Today's data releases
 Key levels
10:00EU Commission Autumn forecasts SupportResistance
13:30US initial jobless claimsGBP/USD1.30301.3340
15:00US wholesale inventoriesGBP/EUR1.10651.1440
Market overview

International Development Secretary Priti Patel offered her resignation, shortly after she admitted to holding a series of unauthorised meetings with Israeli officials without the PM’s knowledge and suggested giving British aid money to an Israeli army project. This marks the second resignation in PM May’s cabinet within one week, adding further instability around PM May’s Government. Some suggest that this may have a knock-on effect on the progress of Brexit talks. Nonetheless, the Irish PM Varadkar has signalled that Brexit talks could have a breakthrough by December, noting that “I’m more optimistic than I was in the weeks before the October Summit”. The current round of Brexit talks will resume today in Brussels.

The 6th round of talks in Brussels begins today. EU members do not appear as positive as the Irish PM, in effect, they have asked the UK to make material progress on a financial offer to the EU this month in order that the December EU Summit can adopt guidelines for talks on a transition period. In addition, the Times reports that the EU is bracing itself for an implosion in Theresa May’s government, following the resignation of Priti Patel as international development secretary yesterday. But we would point out that historically, governments with small or no overall majorities have tended to go full-term, as they did in 1974 and 1992.

External BoE MPC member McCafferty has warned that clarity on Brexit will be needed by early next year to better allow businesses to forward plan. He noted that “whether it’s no deal or some sort of deal – the banks will have to act”. McCafferty also added that UK economy remains uncertain in terms of Brexit and there are no huge differences on MPC about the trajectory for rates. Last week, the BoE’s banking regulator Mr Woods noted that it was “plausible” the UK could lose up to 75,000 jobs in the banking and insurance sector if it left the EU bloc without a trade deal.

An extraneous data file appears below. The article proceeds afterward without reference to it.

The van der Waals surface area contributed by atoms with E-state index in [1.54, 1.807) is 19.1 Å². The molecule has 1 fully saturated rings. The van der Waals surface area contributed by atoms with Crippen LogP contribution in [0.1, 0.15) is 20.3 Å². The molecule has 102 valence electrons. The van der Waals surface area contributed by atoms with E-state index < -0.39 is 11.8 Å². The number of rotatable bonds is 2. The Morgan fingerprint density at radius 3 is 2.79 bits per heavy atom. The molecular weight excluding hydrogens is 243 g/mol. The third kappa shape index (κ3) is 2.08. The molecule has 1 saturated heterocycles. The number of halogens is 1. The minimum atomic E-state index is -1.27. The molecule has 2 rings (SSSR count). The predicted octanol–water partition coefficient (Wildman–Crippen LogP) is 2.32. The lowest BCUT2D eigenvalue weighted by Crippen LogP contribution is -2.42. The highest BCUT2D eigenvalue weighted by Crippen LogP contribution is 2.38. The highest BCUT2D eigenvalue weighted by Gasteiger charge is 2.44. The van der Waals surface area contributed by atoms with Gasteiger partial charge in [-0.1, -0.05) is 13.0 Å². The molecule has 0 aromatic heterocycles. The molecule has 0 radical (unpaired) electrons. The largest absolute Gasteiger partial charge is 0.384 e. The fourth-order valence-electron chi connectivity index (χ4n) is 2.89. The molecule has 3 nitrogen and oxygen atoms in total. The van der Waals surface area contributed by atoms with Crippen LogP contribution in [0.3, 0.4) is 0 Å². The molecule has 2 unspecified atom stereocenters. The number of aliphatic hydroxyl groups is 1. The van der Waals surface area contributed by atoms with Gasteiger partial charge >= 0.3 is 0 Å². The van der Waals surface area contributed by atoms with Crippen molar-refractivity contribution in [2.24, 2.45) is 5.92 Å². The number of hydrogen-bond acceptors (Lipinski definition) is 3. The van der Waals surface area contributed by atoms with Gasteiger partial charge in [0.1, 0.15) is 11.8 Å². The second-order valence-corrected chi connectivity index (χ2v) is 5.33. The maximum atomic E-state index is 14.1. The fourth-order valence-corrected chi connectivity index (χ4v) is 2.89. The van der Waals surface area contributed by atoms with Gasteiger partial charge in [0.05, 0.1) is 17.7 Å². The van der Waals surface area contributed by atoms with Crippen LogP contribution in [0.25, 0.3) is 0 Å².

The RICS house price index fell sharper-than-expected to +1 in October (consensus +4) from +6 in September, indicating that property price growth has flat lined. RICS reported that the fall in London and South East house prices had started to spread out to other regions, with East Anglia and the North East both returning negative balances. RICS Chief Economist Simon Rubinsohn cited various factors for the softening in the property market, including the higher cost of moving, a lack of new-build supply, political uncertainty and last week’s rate hike by the Bank of England. Price expectations for the next three months fell to -11 in October from -8 in September, the gloomiest since 2012 (aside from the sharp post-referendum fall in June 2016).

The day ahead

Looking at the day ahead, this morning we will receive the latest EC economic forecasts while the ECB’s Villeroy de Galhau, Coerue, Mersch, Lautenschlaeger and Constancio are due to speak. Over in the US we have the initial jobless claims and wholesale inventories. Brexit talks are due to resume between Barnier and Davis while President Trump holds meetings with China’s Xi Jinping and Li Keqiang.

Thought of the day

Things certainly aren’t looking pretty for the Prime Minister after her International Development Secretary, Priti Patel, resigned her post yesterday after holding a series of unauthorised meetings with Israeli officials. Having already seen her Defence Secretary quit, Mrs May faces a second cabinet reshuffle in a week! It’s certainly been a difficult year for the beleaguered PM and it’s not set to get any easier with the next EU summit fast approaching. As it stands it seems the UK and EU are poles apart on the divorce bill and this is key to beginning trade talks. All the while Sterling remains on a knife edge, clinging on for good news. With plenty of factors still at play before the years out, give your Investec dealer a call on 0800 055 6339 to discuss how Sterling could fare.

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